The shapes are very dimensional. In a 1993 necklace each of the five sushi-like beads could be described as glass banded with silver, but each one is different. In several the glass is held by thin wires crossing the form or containing it in a grid. In others the glass oozes from slender slits in the metal.
Even though Mihalisin was trained as a metalsmith, in the droop and beads, she concentrated on mastering glass, testing its limits. In the works she calls inlaid, metal began to play a more significant role. She made a married-metal form by using a two-part epoxy-steel mold in a hyrdraulic press. Using the gold outlines on the pressed shape as a guide, she cut opening for the glass to be slumped through. The forms tended to be geometric, often grids or spokes - "common objects," she explains. "The glass reacts in a natural way, a common material bringing life to a common form." In the inlaid works the organic quality of the glass, while still present, was more controlled by the metal framework and began to take on a more gemlike quality, something that Mihalisin tried to lesson by her choice of colors.
With the inlaid works, Mihalisin also began to offer the wearer a chance to participate more actively. In a necklace of seven darkened silver squares, each with a rectangle or square of glass bulging through an opening outlined in gold, the individual parts can be arranged in any sequence, adding or subtracting them as the wearer wishes. They can also be worn as brooches. This adds a gamelike quality to the rather austere but elegant components and helps to emphasize Mihalisin's preoccupation with permutation. The openings for the glass vary in shape, size, and location on the square. Banding the squares are borders of gold-sometimes completely surrounding the square, at other times stopping short. This piece brings to mind the Minimalist painter Robert Ryman. His career has been based on a series of square white paintings of different sized, media, and surface texture (smooth or distinctly brushed), fastened to the wall with a variety of metal or tape attachments. He has reduced painting to its basics - (non)color, support, hanging device - and created a compelling body of work. Mihalisin employs a similar strategy.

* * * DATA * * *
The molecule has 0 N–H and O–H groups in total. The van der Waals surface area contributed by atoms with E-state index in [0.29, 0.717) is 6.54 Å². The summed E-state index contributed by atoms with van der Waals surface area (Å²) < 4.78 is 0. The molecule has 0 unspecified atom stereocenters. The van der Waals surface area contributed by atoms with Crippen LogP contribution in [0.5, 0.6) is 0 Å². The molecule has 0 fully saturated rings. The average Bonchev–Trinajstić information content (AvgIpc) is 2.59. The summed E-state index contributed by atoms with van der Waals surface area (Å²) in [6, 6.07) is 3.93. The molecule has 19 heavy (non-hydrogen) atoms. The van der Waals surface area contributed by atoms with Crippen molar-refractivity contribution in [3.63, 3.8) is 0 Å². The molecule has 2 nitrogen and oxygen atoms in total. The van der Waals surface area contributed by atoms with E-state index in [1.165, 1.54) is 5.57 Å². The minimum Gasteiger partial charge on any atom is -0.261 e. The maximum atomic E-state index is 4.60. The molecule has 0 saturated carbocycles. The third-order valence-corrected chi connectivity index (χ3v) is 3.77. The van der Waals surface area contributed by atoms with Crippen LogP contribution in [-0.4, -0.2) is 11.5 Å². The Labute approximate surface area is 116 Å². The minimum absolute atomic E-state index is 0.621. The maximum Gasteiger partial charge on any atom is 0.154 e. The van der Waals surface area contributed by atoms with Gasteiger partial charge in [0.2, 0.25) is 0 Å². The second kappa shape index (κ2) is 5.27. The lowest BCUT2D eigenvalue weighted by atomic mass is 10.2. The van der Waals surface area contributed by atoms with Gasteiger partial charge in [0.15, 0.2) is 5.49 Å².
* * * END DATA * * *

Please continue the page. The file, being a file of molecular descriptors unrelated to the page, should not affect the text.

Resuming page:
In Mihalisin's newest work, she is striving to combine the "raw honesty of (my) early works with the practicality of the recent." The metalwork is finer and more delicate than in previous series. The glass does not look inauthentically precious as in the inlaid works. Glass again asserts both itself and its ability to symbolize time. This series draws on all that Mihalisin has previously learned.
In a 1995 work, eight components can be worn either on the adjustable chain or as brooches, again clearly involving the wearer in Mihalisin's game of theme and variation. Each element is an ovoid or circle and the sizes vary from ½" to 2¾" in diameter. Their orientation may be changed from horizontal to vertical. Embellished with various types of decoration, metal bands of 18k and 24k, silver, and copper constrain by slumping belie any allusion to gemstones. It is much more complicated work than Mihalisin's previous pieces, more decorative; but the formal expression and skilled craftsmanship remains subordinate to Mihalisin's intellectual concerns, the notion of preciousness and what is truly valuable - time.
Karen Chambers is a frequent contributor to Metalsmith and other craft interest magazines. She lives in New York, New York.